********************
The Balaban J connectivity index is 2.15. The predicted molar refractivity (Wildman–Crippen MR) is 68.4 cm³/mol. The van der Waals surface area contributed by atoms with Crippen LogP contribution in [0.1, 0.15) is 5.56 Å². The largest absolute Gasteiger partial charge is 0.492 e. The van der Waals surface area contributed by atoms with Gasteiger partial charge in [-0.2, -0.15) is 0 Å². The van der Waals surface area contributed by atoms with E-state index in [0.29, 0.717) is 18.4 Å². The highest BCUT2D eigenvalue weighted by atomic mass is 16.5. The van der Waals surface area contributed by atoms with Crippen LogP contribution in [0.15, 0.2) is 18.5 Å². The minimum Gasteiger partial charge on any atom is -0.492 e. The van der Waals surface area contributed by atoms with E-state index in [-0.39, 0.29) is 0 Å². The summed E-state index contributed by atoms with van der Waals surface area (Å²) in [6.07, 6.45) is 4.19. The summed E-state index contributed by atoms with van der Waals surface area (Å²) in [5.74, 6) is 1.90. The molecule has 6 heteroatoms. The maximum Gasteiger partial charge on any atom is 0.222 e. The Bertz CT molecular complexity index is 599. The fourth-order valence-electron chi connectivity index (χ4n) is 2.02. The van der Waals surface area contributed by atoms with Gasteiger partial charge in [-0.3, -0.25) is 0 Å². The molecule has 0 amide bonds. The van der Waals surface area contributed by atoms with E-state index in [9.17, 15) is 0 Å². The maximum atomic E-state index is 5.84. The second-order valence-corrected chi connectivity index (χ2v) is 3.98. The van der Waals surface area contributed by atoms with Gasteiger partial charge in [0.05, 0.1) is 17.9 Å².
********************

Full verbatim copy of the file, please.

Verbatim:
The Balaban J connectivity index is 2.15. The predicted molar refractivity (Wildman–Crippen MR) is 68.4 cm³/mol. The van der Waals surface area contributed by atoms with Crippen LogP contribution in [0.1, 0.15) is 5.56 Å². The largest absolute Gasteiger partial charge is 0.492 e. The van der Waals surface area contributed by atoms with Gasteiger partial charge in [-0.2, -0.15) is 0 Å². The van der Waals surface area contributed by atoms with E-state index in [0.29, 0.717) is 18.4 Å². The highest BCUT2D eigenvalue weighted by atomic mass is 16.5. The van der Waals surface area contributed by atoms with Crippen LogP contribution in [0.15, 0.2) is 18.5 Å². The minimum Gasteiger partial charge on any atom is -0.492 e. The van der Waals surface area contributed by atoms with E-state index in [-0.39, 0.29) is 0 Å². The summed E-state index contributed by atoms with van der Waals surface area (Å²) in [6.07, 6.45) is 4.19. The summed E-state index contributed by atoms with van der Waals surface area (Å²) in [5.74, 6) is 1.90. The molecule has 6 heteroatoms. The maximum Gasteiger partial charge on any atom is 0.222 e. The Bertz CT molecular complexity index is 599. The fourth-order valence-electron chi connectivity index (χ4n) is 2.02. The van der Waals surface area contributed by atoms with Gasteiger partial charge in [-0.3, -0.25) is 0 Å². The molecule has 0 amide bonds. The van der Waals surface area contributed by atoms with E-state index in [9.17, 15) is 0 Å². The maximum atomic E-state index is 5.84. The second-order valence-corrected chi connectivity index (χ2v) is 3.98. The van der Waals surface area contributed by atoms with Gasteiger partial charge in [0.05, 0.1) is 17.9 Å².